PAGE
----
public interface IFileReader
{
    DataRecord ReadNextDataRecord(StreamReader reader);
}

The CommaSeparatedValuesReader object has some basic functionality for reading CSVs. It is able to discard the header line automatically if a header line is expected and split the comma separated values using the string.Split() method. Keep in mind, this is an extremely naive implementation. Real world CSVs will not conform to simple string.Split() and we will have to revisit this code. However, it's good enough for now because we're just trying to get the general shape of the code in place.

Aside from the field splitting, this object doesn't do much else on its own. It delegates the bulk of the work to an instance of DataRecordBuilder. This object has the knowledge of the fields contained in the file and it uses that knowledge to extract the data and put it into the DataRecord object.

DataRecordBuilder is a behavioral version of our list of FieldSpecs:

public class DataRecordBuilder
{
    private Dictionary fields = new Dictionary();

    public DataRecord Build(IList fieldDataList)
    {
        var dataRecord = new DataRecord();

        foreach (var index in fields.Keys)
        {
            var fieldData = fieldDataList[index];
            var name = fields[index];

            dataRecord.SetValue(name, fieldData);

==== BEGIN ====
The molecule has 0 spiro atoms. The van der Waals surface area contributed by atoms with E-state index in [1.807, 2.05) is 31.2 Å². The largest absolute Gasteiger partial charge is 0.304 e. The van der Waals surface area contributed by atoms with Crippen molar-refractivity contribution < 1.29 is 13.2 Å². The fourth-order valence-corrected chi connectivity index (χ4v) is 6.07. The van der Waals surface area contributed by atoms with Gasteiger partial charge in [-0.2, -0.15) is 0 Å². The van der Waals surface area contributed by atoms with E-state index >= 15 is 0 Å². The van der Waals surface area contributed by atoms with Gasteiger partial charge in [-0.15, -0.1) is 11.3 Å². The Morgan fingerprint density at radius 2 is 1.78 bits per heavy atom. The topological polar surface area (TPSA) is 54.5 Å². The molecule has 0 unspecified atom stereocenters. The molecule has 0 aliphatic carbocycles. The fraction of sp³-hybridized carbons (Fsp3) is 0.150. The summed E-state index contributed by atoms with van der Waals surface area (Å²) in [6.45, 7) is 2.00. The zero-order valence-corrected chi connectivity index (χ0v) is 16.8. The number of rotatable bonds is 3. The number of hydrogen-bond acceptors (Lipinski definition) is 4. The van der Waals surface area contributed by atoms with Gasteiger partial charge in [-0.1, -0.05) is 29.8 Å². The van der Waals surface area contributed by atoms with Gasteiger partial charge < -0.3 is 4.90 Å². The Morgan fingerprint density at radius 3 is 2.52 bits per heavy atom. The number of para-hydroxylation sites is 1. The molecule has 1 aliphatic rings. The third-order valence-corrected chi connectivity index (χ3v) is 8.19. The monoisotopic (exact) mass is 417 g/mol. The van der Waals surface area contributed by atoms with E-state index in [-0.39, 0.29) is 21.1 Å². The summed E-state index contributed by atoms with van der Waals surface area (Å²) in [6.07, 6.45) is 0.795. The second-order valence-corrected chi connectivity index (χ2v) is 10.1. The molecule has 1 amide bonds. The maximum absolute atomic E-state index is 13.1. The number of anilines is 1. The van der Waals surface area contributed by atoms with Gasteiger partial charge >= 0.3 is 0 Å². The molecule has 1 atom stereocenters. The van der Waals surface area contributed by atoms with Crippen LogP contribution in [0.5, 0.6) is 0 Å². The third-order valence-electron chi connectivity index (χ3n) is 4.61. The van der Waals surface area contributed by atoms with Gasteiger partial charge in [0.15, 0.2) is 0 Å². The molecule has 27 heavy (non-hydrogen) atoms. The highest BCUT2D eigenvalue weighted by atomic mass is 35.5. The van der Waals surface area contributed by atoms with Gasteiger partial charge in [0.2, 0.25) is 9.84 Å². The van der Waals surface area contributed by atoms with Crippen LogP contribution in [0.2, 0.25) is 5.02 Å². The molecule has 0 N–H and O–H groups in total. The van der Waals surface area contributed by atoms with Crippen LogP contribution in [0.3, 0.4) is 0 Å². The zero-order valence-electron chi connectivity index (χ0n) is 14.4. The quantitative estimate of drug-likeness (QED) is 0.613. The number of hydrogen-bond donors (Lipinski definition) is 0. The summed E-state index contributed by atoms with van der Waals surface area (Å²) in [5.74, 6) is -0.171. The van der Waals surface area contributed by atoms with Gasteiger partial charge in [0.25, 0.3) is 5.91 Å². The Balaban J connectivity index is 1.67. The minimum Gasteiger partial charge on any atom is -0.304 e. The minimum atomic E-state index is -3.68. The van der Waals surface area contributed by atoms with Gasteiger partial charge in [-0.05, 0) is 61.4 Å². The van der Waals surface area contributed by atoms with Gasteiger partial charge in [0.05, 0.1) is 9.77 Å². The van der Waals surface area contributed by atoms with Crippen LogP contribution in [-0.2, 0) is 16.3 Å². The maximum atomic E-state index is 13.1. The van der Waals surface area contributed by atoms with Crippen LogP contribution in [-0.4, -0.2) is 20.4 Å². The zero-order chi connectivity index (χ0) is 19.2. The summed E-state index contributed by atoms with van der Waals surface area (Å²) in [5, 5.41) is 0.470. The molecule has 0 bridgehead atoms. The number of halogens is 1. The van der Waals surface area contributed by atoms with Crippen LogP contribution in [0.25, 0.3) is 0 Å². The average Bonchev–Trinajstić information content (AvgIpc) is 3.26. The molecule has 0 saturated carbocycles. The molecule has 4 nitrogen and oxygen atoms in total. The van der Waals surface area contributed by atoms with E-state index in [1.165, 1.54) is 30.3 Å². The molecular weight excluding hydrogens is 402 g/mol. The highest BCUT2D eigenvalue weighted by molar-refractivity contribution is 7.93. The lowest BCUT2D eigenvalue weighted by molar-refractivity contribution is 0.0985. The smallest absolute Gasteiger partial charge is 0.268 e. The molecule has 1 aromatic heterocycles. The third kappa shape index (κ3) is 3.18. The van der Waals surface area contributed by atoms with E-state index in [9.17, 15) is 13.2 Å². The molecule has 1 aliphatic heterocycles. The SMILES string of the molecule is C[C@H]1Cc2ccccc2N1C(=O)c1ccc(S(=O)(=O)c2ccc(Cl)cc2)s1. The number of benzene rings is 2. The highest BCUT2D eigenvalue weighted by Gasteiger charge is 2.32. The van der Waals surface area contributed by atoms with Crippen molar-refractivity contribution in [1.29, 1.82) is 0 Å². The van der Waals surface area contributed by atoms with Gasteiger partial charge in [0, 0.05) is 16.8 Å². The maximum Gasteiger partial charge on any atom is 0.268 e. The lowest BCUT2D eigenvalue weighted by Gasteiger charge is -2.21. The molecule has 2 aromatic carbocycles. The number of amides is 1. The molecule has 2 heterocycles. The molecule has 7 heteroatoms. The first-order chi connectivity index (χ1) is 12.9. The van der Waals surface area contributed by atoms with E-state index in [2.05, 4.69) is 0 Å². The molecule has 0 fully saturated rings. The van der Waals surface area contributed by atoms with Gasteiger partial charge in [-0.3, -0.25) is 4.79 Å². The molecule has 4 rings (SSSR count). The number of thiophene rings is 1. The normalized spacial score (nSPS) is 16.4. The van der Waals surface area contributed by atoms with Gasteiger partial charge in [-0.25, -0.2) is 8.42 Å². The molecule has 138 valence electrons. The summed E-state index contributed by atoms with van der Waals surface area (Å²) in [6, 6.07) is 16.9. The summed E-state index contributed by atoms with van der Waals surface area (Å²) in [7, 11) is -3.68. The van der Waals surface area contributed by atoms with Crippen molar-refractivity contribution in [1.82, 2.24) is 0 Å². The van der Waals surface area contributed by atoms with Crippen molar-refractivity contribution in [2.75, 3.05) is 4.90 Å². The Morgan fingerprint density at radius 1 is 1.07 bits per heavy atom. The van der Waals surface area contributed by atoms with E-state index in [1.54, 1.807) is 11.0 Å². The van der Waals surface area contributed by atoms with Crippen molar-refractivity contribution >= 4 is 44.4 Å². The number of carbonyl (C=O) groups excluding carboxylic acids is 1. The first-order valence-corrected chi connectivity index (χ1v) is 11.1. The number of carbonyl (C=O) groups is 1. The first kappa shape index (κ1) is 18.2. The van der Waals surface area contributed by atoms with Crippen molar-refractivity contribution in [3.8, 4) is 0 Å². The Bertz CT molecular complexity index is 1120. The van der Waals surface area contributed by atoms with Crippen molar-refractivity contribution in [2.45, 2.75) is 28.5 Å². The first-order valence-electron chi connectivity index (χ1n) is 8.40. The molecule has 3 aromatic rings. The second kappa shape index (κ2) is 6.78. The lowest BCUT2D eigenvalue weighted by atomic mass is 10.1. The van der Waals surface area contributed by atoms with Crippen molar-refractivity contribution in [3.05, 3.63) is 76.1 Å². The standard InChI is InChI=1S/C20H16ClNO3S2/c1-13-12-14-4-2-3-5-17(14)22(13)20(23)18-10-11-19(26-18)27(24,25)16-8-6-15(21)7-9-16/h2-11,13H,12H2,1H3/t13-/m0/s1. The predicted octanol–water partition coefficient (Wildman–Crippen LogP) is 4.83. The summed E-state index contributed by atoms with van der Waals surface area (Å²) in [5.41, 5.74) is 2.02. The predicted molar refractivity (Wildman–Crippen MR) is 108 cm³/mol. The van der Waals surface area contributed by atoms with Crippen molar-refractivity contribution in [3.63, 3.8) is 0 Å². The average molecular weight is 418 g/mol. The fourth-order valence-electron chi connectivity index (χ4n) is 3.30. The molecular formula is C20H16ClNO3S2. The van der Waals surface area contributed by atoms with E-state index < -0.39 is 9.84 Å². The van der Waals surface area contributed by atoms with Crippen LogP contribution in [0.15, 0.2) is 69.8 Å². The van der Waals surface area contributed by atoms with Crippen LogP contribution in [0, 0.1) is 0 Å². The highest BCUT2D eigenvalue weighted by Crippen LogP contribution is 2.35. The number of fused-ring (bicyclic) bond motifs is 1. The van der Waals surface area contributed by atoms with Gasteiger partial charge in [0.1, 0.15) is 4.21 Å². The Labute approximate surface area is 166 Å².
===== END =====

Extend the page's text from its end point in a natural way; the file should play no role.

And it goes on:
}

        return dataRecord;
    }

    public void AddField(int index, string name)
    {
        fields.Add(index, name);            
    }
}

But where does the list of fields come from, and who calls AddField? We will get to that soon. First, a unit test that exercises our model to get the fields out of a stream and into a DataRecord object:

[Test]
public void CanReadFieldFromStreamWithHeaderRow()
{
    var stream = new MemoryStream();
    var writer = new StreamWriter(stream);

    writer.WriteLine("FIRST NAME,LAST NAME");
    writer.WriteLine("Michael,Bledsoe");
    writer.WriteLine("John,Doe");
    writer.Flush();
    
    stream.Position = 0;

    var reader = new StreamReader(stream);

    var processor = new CommaSeparatedValuesReader(true, CreateTestDataRecordBuilder());
    var dataRecord1 = processor.ReadNextDataRecord(reader);

    Assert.AreEqual("Michael", dataRecord1.GetValue("First Name"));
    Assert.AreEqual("Bledsoe", dataRecord1.GetValue("Last Name"));

    var dataRecord2 = processor.ReadNextDataRecord(reader);
    Assert.AreEqual("John", dataRecord2.GetValue("First Name"));
    Assert.AreEqual("Doe", dataRecord2.GetValue("Last Name"));

    stream.Close();
}

[Test]
public void CanReadFieldFromStreamWithoutHeaderRow()
{
    var stream = new MemoryStream();
    var writer = new StreamWriter(stream);

    writer.WriteLine("Michael,Bledsoe");
    writer.WriteLine("John,Doe");
    writer.Flush();

    stream.Position = 0;